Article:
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Early neonatal vitamin A supplementation and infant mortality: two alternative hypotheses
  1. Christine Stabell Benn
  1. OPEN, Department of Clinical Research, University of Southern Denmark, Odense, Denmark
  1. Correspondence to Dr Christine Stabell Benn, Open, Department of Clincal Research, University of Southern Denmark, 5000 Odense C, Denmark; cb{at}

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In 2008, WHO hosted a technical consultation on neonatal vitamin A supplementation (NVAS).1 The investigators of the existing NVAS trials participated. At that time, six NVAS trials had been conducted, yielding conflicting results. Some investigators supported the prevailing ‘NVAS prevents vitamin A deficiency’ hypothesis; they proposed that the variability of effects was seen because there were differences in the prevalence of vitamin A deficiency (VAD) in different settings. Based on our NVAS trials in Guinea-Bissau, we put forward an alternative hypothesis; that NVAS interacted negatively with subsequent diphtheria–tetanus–pertussis (DTP) vaccine in females, the ‘Negative interaction between NVAS and DTP in females’ hypothesis.2–5 If true, this would lead to negative effects of NVAS in females in areas with high DTP coverage. We proposed to test the hypothesis in the other NVAS trials.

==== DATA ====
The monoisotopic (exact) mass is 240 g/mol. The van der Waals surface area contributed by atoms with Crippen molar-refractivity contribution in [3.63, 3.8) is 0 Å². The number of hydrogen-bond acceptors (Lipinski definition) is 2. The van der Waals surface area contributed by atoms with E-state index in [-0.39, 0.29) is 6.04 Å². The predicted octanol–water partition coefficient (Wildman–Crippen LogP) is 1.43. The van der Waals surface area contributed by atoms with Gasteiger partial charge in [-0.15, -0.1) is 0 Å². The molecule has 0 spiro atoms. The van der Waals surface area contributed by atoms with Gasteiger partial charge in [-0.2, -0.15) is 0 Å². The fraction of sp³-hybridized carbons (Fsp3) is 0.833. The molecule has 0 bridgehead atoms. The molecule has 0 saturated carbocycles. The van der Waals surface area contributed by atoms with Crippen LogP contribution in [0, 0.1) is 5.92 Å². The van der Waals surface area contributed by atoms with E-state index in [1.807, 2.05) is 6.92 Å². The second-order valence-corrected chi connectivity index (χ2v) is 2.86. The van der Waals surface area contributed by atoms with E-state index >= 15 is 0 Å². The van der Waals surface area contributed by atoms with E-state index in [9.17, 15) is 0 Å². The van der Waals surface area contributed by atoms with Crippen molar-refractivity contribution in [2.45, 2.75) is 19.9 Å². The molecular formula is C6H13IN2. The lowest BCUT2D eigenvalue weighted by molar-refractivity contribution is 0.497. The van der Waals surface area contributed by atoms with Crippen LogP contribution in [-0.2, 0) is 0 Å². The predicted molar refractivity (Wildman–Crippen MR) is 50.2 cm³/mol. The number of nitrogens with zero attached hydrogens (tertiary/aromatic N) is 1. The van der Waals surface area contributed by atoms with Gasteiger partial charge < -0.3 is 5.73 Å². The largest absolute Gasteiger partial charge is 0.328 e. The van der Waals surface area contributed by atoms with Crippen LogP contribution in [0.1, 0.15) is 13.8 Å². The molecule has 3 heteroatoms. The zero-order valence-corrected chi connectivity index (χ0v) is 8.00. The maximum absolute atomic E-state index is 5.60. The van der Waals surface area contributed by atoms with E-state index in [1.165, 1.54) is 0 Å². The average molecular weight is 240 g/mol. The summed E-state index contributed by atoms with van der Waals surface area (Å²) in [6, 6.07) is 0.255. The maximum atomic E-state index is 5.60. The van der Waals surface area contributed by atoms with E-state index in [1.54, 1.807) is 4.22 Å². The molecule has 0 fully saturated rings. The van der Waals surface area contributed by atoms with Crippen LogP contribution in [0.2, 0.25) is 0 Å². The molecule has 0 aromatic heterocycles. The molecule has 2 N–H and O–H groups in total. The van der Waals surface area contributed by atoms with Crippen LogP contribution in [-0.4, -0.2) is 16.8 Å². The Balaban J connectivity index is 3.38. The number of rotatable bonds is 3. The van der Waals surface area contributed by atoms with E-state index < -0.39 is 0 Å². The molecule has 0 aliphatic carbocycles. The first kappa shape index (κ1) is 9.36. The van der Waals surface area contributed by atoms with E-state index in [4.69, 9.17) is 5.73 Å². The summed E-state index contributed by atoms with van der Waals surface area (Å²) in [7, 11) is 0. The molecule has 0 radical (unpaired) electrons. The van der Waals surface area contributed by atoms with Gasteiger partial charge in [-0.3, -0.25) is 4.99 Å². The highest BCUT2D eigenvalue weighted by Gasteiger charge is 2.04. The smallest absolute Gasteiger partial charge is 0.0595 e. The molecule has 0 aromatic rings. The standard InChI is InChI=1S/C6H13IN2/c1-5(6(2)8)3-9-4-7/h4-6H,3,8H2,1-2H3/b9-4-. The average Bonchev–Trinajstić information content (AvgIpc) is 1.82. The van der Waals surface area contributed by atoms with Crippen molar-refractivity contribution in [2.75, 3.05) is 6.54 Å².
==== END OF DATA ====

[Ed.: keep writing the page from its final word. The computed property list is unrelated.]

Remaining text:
WHO conducted three new large NVAS trials. In the initial proposal, the NVAS and placebo recipients were only followed to age 6 months. Since much of a potential negative interaction between NVAS and DTP vaccine in females would only occur after 6 months, when most children would have received DTP vaccine, we suggested that the trials collect vaccination information and follow children to age 12 months. This was accepted in the final protocol.6

In 2014, the three trials were published.7–9 …

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  • Contributors CSB wrote the article.

  • Funding This study was funded by Danmarks Grundforskningsfond.

  • Competing interests None declared.

  • Patient consent for publication Not required.

  • Provenance and peer review Not commissioned; externally peer reviewed.

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